What is a Reverse Mortgage?
A reverse mortgage is a federal loan available to seniors aged 62 or older and is used to release the home equity in the property as one lump sum or multiple payments. The homeowner’s obligation to repay the loan is deferred until the owner dies, the home is sold, or the owner leaves, they can be out of the home for up to 364 consecutive days. To qualify for a Reverse Mortgage the borrower must be at least 62 years of age. There are no minimum income, nor credit requirements, however there are other requirements. The application must qualify to “afford the home,” to cover taxes, insurance, utilities, water, gas, etc. For most reverse mortgages, the money can be used for any purpose, however, the borrower must pay off any existing mortgage(s) with the proceeds from the reverse mortgage.
- Increase monthly income
- Eliminate mortgage payment
- No monthly mortgage payments
- Fund home improvements
Fixed Rate Mortgages allow borrowers to access the most money from their reverse mortgage. This is typically the best option for those who may need to pay off large debts. All of the proceeds are required to be drawn.
The HECM Libor is an adjustable rate reverse mortgage. This option allows for the most flexibility with reverse mortgage proceeds. There is an option to keep all of the proceeds in a line of credit, or the borrower can take all of the money like the HECM Fixed Rate reverse mortgage.
These loans are non proprietary products and is not backed by the FHA. The proceeds are often quite lower than a traditional HECM reverse mortgage and the rate is often much higher. This product works effectively for homes valued over two million dollars.
Many people are are not properly informed on how a reverse mortgage can benefit their lives. The Pros and Cons of a reverse mortgage are itemized below. The lists clarify several myths as well.
- Stay in your home. You do not have to move out of your home or relinquish your title once you have finalized on your reverse mortgage. You keep your home.
- The money is yours to do with as you please.
- Your credit score and current income are not considered when applying for a reverse mortgage. The amount of your reverse mortgage loan is determined by the current interest rate, value of your home and your age, which you must be at least 62 years of age or older.
- You will have no payments while you are in your home. The principle guideline for the reverse mortgage program is that you remain in your current home. As long as you stay in your current home, you do not have to make any payments.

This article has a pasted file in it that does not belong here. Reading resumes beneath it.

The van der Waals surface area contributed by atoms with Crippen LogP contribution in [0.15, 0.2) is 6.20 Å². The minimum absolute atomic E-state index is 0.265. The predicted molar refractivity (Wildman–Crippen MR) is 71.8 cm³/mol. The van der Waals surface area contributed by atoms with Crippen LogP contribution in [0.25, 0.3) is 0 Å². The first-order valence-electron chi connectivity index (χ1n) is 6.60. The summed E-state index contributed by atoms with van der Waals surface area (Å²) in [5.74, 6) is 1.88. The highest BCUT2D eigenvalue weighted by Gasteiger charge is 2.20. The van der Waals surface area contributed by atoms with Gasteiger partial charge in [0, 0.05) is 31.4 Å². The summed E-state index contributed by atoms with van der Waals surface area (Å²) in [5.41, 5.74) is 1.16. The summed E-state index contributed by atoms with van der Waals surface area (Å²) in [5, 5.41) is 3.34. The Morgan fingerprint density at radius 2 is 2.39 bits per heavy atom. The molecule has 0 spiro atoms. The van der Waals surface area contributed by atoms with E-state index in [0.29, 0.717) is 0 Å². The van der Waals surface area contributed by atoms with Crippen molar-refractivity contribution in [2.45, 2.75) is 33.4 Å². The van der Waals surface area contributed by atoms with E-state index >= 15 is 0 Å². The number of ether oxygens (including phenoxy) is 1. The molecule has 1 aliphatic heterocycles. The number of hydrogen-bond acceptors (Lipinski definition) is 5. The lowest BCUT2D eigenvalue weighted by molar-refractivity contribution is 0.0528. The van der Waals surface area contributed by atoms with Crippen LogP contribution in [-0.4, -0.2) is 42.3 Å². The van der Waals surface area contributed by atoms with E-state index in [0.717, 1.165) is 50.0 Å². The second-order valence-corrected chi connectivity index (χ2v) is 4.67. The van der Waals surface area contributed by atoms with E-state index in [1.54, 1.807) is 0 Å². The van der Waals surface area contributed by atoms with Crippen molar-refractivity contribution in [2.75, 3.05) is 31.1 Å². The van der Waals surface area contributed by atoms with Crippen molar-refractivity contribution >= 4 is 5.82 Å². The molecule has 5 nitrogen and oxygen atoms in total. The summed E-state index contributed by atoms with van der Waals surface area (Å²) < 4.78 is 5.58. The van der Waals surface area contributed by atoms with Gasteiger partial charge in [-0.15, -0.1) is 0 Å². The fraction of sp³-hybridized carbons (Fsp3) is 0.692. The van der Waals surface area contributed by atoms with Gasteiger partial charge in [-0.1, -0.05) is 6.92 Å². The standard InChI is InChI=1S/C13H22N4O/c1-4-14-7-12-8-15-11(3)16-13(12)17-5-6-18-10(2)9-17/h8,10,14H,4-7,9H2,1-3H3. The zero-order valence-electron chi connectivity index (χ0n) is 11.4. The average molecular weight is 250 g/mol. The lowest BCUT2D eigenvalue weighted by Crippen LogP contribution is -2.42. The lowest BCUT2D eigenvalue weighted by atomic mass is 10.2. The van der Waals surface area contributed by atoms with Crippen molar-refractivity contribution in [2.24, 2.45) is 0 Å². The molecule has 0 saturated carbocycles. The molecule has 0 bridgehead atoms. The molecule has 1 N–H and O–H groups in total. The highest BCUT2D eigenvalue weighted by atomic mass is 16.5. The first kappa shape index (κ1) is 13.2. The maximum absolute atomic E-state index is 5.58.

- Your reverse mortgage is not taxable. You do not have to file any tax forms at the end of the year with a reverse mortgage.
- The fees of a reverse mortgage may be higher than a conventional mortgage. The cost of the FHA mortgage insurance and origination fees generate the higher costs for reverse mortgages.
- There is a cap on the amount of loan proceeds you can receive.
- The loan balance gets larger over time and the value of the estate/inheritance may decrease over time.
- Reverse Mortgages are a scam
A reverse mortgage is a well thought out, very creative and highly effective solution to a societal problem—the inability of some seniors to have enough money to get through their retirement years. With people living longer than they might have anticipated and with many people’s savings diminished by the economic downturn, being able to use your home equity is one of the sources of support and comfort available.Reverse mortgages are too good to be true
Reverse mortgages are not a fantasy. They are by no means a trick. You worked hard to earn the equity in your home and you deserve the chance to use that money if and when you need it. There is a cost attached to a reverse mortgage, as with every loan. And there are responsibilities that come with it.Reverse mortgages are a last resort loan
In some people’s cases they may be. For others they may not be. You may choose to use a reverse mortgage to help you cover your expenses while you wait for your retirement savings account to go back to their pre-recession levels. You may use it to help you through until home values recover and you can sell your home for a higher price. A reverse mortgage, like social security, medicare/Medicaid, IRs and 401-Ks, is an option in a retirement toolbox—and different situations require different tools.Reverse Mortgage Fees are too high
Reverse mortgage fees are similar to those for any other mortgage product. The one additional fee is the Mortgage Insurance Premium, which is paid to the government mortgage insurance fund to protect you in the event the loan balance grows larger than the value of your home. The HECM Saver has practically eliminated the upfront MIP. Other traditional fees are also sometimes waived by the lender.The bank owns your home
No, you continue to own your home. And when you pass on, your heirs own your home, though they must then pay back the reverse mortgage or sell the property and keep the remaining balance. If you are in arrears on taxes and insurance, you are in default and, to keep your home, you must work with the lender to catch up on your obligations.
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